The New Law That Criminalizes Abortion in Michigan

The New Law That Criminalizes Abortion in Michigan

Editorial: Michigan voters can show the country how to protect abortion rights

The Michigan abortion law that became law earlier this week would have severely restricted abortion in the state and caused untold suffering for women in its wake.

The new law is particularly offensive because it is a product of the same conservative party in Lansing that supported Roe v. Wade, the 1973 Supreme Court case that legalized abortion nationwide.

Unfortunately, the Michigan legislature went a step further to punish the very women who are supposed to protect their reproductive rights. The new law specifically criminalizes late-term abortions, making them potentially punishable by up to three years in prison. It strips doctors and other medical personnel who perform abortions of any medical license in Michigan, requiring that they report to the state and submit to criminal background checks before being allowed to provide abortions.

Michigan is no stranger to anti-abortion legislation. This year, it passed a state budget that included a provision that stripped women of their federal Medicaid coverage for abortion providers. If this legislation had been passed this summer, it would have prevented some of the most vulnerable women in the state from accessing emergency contraception and other necessary prevention measures.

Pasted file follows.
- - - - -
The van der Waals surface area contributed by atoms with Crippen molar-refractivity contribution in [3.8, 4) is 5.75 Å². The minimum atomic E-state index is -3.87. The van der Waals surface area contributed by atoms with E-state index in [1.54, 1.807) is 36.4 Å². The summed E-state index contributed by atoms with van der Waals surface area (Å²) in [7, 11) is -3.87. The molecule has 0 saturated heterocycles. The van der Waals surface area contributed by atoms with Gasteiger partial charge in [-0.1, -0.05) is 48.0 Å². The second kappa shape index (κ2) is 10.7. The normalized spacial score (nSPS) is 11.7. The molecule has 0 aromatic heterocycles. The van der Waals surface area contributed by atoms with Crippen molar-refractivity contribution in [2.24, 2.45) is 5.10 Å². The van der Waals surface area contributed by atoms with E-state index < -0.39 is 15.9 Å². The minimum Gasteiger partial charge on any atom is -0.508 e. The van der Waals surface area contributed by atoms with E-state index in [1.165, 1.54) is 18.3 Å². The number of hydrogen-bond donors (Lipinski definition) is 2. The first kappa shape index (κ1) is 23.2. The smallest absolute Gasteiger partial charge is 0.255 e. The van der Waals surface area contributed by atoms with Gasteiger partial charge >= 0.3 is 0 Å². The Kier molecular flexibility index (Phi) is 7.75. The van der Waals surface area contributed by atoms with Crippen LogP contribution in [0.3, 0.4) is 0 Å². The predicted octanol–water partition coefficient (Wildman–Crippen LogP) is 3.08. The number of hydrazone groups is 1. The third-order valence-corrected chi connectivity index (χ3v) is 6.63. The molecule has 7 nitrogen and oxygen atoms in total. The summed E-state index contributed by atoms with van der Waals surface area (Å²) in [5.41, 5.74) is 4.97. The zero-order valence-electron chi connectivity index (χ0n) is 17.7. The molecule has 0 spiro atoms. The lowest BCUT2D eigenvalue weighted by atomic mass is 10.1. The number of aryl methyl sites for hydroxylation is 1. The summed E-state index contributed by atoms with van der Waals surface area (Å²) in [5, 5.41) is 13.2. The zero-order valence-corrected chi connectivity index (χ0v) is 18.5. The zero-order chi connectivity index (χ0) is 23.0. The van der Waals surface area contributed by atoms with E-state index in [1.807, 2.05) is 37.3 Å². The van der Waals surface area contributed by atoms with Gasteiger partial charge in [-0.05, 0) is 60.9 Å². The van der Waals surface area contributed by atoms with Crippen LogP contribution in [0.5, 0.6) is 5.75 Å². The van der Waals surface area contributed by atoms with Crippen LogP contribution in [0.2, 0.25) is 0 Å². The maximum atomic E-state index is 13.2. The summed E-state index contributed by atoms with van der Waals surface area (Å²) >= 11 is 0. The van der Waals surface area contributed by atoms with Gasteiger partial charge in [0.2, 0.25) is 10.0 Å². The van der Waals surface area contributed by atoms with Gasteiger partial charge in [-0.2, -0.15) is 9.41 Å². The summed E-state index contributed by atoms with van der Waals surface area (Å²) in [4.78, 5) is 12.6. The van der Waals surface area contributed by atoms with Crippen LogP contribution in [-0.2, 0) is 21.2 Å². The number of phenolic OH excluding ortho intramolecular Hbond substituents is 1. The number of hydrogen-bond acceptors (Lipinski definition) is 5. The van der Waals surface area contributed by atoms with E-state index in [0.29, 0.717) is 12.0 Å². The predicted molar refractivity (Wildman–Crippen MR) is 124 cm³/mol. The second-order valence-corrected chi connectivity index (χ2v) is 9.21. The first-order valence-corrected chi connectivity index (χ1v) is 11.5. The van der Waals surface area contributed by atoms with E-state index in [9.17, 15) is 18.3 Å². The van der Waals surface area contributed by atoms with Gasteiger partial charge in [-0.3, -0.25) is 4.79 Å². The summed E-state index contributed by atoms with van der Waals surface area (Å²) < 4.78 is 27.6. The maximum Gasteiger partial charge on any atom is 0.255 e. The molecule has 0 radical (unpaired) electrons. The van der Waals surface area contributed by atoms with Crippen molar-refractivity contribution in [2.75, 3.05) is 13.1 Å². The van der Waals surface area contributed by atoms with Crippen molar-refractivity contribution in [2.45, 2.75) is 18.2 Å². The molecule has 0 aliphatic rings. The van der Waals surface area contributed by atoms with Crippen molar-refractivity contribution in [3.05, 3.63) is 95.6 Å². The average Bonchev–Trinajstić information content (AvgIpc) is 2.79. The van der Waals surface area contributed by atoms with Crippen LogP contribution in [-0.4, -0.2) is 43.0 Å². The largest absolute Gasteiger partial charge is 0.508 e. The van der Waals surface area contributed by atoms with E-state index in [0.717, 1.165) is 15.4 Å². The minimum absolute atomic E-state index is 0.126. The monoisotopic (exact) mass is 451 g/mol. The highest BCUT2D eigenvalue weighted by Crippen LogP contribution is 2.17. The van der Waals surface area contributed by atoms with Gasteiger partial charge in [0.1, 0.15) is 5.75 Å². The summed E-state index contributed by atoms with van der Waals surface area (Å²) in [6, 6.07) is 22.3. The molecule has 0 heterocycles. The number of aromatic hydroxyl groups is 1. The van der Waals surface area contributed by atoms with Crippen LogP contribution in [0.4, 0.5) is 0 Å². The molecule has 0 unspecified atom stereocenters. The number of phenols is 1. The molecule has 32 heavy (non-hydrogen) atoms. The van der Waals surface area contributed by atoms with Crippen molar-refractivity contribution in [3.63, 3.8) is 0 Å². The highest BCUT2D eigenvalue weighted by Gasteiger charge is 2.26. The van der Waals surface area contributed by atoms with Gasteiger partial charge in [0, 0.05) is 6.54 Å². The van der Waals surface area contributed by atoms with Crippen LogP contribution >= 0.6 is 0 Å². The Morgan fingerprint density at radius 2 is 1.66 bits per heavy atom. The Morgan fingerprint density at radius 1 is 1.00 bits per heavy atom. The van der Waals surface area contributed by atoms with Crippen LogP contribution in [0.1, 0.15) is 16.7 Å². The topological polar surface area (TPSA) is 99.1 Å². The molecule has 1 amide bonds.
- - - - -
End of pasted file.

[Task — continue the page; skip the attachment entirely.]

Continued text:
Michigan’s new law does not affect the lives directly of women. Their lives can still be saved.

Instead, it affects the lives of men. Men who purchase sex without a condom or who have sex with multiple casual partners can be prosecuted under Michigan’s new law.

Even more alarming, this bill could result in men who claim that they were assaulted or raped being prosecuted for their sexual behaviors. If the bill stands, it will affect any person who has sex without a condom without also having to worry about prosecution for non-consensual sex.

This legislation is indefensible because it puts Michigan voters and women in Michigan between a rock and a hard place.

On the one hand, the state should be promoting a healthy and equitable society, which requires the acceptance and support of equal rights for all. On the other hand, it has the right to protect some of its citizens from unwanted pregnancies by criminalizing abortions.

We have to accept that we simply cannot afford the safety and wellbeing of women and the protection of their rights as they seek to exercise their reproductive rights. When abortion is criminalized, women are thrown into the deep, dark waters that we have just learned to combat in states like Arizona, Georgia, and Alabama. Women who

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